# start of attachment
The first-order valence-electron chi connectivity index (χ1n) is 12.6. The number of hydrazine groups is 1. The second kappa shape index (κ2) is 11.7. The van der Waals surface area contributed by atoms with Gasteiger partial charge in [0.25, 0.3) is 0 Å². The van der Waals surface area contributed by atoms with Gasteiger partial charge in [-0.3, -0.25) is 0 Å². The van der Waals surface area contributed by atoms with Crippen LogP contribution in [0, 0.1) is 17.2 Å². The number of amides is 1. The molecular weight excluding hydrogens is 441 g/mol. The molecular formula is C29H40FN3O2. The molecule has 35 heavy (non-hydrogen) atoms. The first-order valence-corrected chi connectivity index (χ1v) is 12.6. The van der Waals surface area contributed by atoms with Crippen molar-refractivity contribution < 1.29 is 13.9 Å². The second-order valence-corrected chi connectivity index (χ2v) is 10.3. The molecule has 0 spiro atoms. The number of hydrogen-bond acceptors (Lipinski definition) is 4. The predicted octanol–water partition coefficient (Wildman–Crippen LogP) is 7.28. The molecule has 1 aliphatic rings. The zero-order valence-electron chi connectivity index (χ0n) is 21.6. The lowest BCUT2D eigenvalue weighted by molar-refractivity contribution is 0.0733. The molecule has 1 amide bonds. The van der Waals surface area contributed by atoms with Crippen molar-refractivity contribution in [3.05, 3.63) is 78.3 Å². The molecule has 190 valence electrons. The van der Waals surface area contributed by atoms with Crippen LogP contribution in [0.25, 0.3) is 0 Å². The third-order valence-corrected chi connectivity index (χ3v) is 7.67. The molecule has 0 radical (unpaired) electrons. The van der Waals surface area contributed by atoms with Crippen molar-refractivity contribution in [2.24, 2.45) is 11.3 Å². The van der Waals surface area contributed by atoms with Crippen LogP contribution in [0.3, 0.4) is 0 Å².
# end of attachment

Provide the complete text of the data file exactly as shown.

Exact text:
The first-order valence-electron chi connectivity index (χ1n) is 12.6. The number of hydrazine groups is 1. The second kappa shape index (κ2) is 11.7. The van der Waals surface area contributed by atoms with Gasteiger partial charge in [0.25, 0.3) is 0 Å². The van der Waals surface area contributed by atoms with Gasteiger partial charge in [-0.3, -0.25) is 0 Å². The van der Waals surface area contributed by atoms with Crippen LogP contribution in [0, 0.1) is 17.2 Å². The number of amides is 1. The molecular weight excluding hydrogens is 441 g/mol. The molecular formula is C29H40FN3O2. The molecule has 35 heavy (non-hydrogen) atoms. The first-order valence-corrected chi connectivity index (χ1v) is 12.6. The van der Waals surface area contributed by atoms with Crippen molar-refractivity contribution < 1.29 is 13.9 Å². The second-order valence-corrected chi connectivity index (χ2v) is 10.3. The molecule has 0 spiro atoms. The number of hydrogen-bond acceptors (Lipinski definition) is 4. The predicted octanol–water partition coefficient (Wildman–Crippen LogP) is 7.28. The molecule has 1 aliphatic rings. The zero-order valence-electron chi connectivity index (χ0n) is 21.6. The lowest BCUT2D eigenvalue weighted by molar-refractivity contribution is 0.0733. The molecule has 1 amide bonds. The van der Waals surface area contributed by atoms with Crippen molar-refractivity contribution in [3.05, 3.63) is 78.3 Å². The molecule has 190 valence electrons. The van der Waals surface area contributed by atoms with Crippen LogP contribution in [0.25, 0.3) is 0 Å². The third-order valence-corrected chi connectivity index (χ3v) is 7.67. The molecule has 0 radical (unpaired) electrons. The van der Waals surface area contributed by atoms with Crippen molar-refractivity contribution in [2.24, 2.45) is 11.3 Å². The van der Waals surface area contributed by atoms with Crippen LogP contribution in [0.3, 0.4) is 0 Å².